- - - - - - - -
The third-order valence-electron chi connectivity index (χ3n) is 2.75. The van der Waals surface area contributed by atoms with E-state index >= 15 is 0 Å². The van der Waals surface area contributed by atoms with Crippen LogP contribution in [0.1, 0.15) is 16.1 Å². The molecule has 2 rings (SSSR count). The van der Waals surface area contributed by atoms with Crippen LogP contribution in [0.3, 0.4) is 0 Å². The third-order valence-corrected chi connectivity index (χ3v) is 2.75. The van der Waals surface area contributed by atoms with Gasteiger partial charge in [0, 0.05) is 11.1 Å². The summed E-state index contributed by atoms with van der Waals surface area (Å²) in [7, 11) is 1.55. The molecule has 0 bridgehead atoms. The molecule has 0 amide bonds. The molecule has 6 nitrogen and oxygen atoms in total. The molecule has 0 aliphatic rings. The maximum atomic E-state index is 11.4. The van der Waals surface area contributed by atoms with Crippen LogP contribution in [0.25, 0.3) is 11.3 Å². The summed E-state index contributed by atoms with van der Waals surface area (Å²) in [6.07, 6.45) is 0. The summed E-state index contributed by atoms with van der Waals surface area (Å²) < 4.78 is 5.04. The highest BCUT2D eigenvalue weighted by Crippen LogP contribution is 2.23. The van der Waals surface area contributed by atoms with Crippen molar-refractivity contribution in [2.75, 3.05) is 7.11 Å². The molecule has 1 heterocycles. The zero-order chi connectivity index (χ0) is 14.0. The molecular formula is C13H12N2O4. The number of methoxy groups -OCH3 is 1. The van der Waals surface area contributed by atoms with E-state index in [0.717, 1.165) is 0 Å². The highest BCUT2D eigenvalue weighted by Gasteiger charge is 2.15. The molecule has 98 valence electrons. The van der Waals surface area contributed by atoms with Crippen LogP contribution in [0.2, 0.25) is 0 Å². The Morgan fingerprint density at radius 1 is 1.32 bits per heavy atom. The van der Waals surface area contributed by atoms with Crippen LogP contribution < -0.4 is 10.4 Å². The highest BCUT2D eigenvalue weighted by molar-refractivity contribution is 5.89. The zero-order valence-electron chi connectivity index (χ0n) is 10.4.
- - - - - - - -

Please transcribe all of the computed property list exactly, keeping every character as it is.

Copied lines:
The third-order valence-electron chi connectivity index (χ3n) is 2.75. The van der Waals surface area contributed by atoms with E-state index >= 15 is 0 Å². The van der Waals surface area contributed by atoms with Crippen LogP contribution in [0.1, 0.15) is 16.1 Å². The molecule has 2 rings (SSSR count). The van der Waals surface area contributed by atoms with Crippen LogP contribution in [0.3, 0.4) is 0 Å². The third-order valence-corrected chi connectivity index (χ3v) is 2.75. The van der Waals surface area contributed by atoms with Gasteiger partial charge in [0, 0.05) is 11.1 Å². The summed E-state index contributed by atoms with van der Waals surface area (Å²) in [7, 11) is 1.55. The molecule has 0 bridgehead atoms. The molecule has 0 amide bonds. The molecule has 6 nitrogen and oxygen atoms in total. The molecule has 0 aliphatic rings. The maximum atomic E-state index is 11.4. The van der Waals surface area contributed by atoms with Crippen LogP contribution in [0.25, 0.3) is 11.3 Å². The summed E-state index contributed by atoms with van der Waals surface area (Å²) in [6.07, 6.45) is 0. The summed E-state index contributed by atoms with van der Waals surface area (Å²) < 4.78 is 5.04. The highest BCUT2D eigenvalue weighted by Crippen LogP contribution is 2.23. The van der Waals surface area contributed by atoms with Crippen molar-refractivity contribution in [2.75, 3.05) is 7.11 Å². The molecule has 1 heterocycles. The zero-order chi connectivity index (χ0) is 14.0. The molecular formula is C13H12N2O4. The number of methoxy groups -OCH3 is 1. The van der Waals surface area contributed by atoms with E-state index in [0.717, 1.165) is 0 Å². The highest BCUT2D eigenvalue weighted by Gasteiger charge is 2.15. The molecule has 98 valence electrons. The van der Waals surface area contributed by atoms with Crippen LogP contribution in [0.2, 0.25) is 0 Å². The Morgan fingerprint density at radius 1 is 1.32 bits per heavy atom. The van der Waals surface area contributed by atoms with Crippen LogP contribution < -0.4 is 10.4 Å². The highest BCUT2D eigenvalue weighted by molar-refractivity contribution is 5.89. The zero-order valence-electron chi connectivity index (χ0n) is 10.4.